GMU Students Try To Understand Mystery Of Disappearing Honeybees | WAMU 88.5 - American University Radio

WAMU 88.5 : News

Filed Under:

GMU Students Try To Understand Mystery Of Disappearing Honeybees

http://www.flickr.com/photos/arran_edmonstone_photography/4950104557/

At the top floor of the Shenandoah Parking Deck, 12 hives are buzzing with activity. More than 800 students are working there with professor German Perilla.

"There is a crisis," he says. "Scientists call it colony collapse disorder."

The professor and his students are trying to figure out why the honeybees are disappearing, what it means and what they can do to change it.

"Each student in the class will have one hive," says Perilla. "And it is not your pet. It is your hive. And you have to understand the mysteries of the hive."

Understanding the mysteries of the hive just may be the key to saving the planet from the devastation of colony collapse disorder.

"The main cause is actually the way we manage bees. It is nothing wrong with the bees. It is wrong with how we manage bees... That's what we hope to change here."

Lisa Gring-Pemble, associate dean of New Century College at the university, says saving bees is more important than it seems.

"Without bees, a lot of the foods that we have come to rely on — almonds, avocadoes, cotton, alfalfa — those things would be gone in a world without bees."

Apiaries are nothing new, she says. But this effort has a broader vision. The notion that we are working together to find a sustainable way of repopulating honeybees is pretty unique.

Emily Gwoliardi, a graduate student in education, says she hopes to bring the lessons she learns here to the classroom.

"The whole purpose of bees is to work together to accomplish a greater good," she says. "So I think to take that into a classroom for students to learn would be really beneficial."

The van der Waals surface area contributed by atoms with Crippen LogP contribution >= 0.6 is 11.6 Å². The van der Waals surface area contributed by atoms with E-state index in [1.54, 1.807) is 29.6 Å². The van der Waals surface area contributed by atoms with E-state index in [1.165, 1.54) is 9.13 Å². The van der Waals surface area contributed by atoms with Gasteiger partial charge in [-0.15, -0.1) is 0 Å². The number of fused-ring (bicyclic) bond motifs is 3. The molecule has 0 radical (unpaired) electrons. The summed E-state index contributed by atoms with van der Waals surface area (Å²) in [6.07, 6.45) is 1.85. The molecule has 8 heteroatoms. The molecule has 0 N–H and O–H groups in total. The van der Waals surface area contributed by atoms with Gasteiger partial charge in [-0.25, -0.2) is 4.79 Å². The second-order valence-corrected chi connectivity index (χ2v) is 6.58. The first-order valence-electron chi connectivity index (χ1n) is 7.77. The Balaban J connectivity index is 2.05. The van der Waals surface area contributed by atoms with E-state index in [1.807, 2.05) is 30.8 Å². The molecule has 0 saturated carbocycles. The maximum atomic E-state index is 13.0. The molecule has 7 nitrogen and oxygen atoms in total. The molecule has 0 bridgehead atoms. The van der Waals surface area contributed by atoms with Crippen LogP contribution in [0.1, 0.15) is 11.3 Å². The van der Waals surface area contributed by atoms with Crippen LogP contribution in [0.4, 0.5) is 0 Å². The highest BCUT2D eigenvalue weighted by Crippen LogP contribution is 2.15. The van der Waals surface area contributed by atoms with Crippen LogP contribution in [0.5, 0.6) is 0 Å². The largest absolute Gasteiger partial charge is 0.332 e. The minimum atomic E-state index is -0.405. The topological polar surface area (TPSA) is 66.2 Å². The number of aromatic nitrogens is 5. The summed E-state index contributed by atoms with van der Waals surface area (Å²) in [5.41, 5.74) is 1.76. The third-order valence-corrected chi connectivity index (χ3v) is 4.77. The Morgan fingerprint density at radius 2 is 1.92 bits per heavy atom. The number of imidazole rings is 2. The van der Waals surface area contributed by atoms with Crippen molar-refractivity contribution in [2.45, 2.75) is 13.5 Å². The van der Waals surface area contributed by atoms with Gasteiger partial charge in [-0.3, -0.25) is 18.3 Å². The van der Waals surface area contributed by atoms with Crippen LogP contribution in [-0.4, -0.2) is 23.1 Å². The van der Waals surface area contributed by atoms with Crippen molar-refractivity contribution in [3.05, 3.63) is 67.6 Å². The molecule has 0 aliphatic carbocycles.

Beneficial for the students, but also beneficial for the environment — if the professor and his students can help unlock the mystery of colony collapse disorder.

NPR

Ruth Rendell Dies, Pioneered The Psychological Thriller

The British mystery writer was known for her Inspector Wexford series and in her later years became active in Labour Party politics. NPR's Petra Mayer has this remembrance.
NPR

'Bourbon Empire' Reveals The Smoke And Mirrors Of American Whiskey

A new book suggests that tall tales on craft bourbon labels are the rule rather than the exception. They're just one example of a slew of "carefully cultivated myths" created by the bourbon industry.
WAMU 88.5

Planned Alexandria Metro Station Is About To Get A Vote

Members of the Alexandria City Council are about to cast a major vote that could give a green light to building a new Metro station at Potomac Yard.
NPR

People's Republic Of Uber: Driving For Connections In China

Uber is becoming more popular in China, but many drivers say they don't do it for the money. They say they like the human connection and the freedom.

Leave a Comment

Help keep the conversation civil. Please refer to our Terms of Use and Code of Conduct before posting your comments.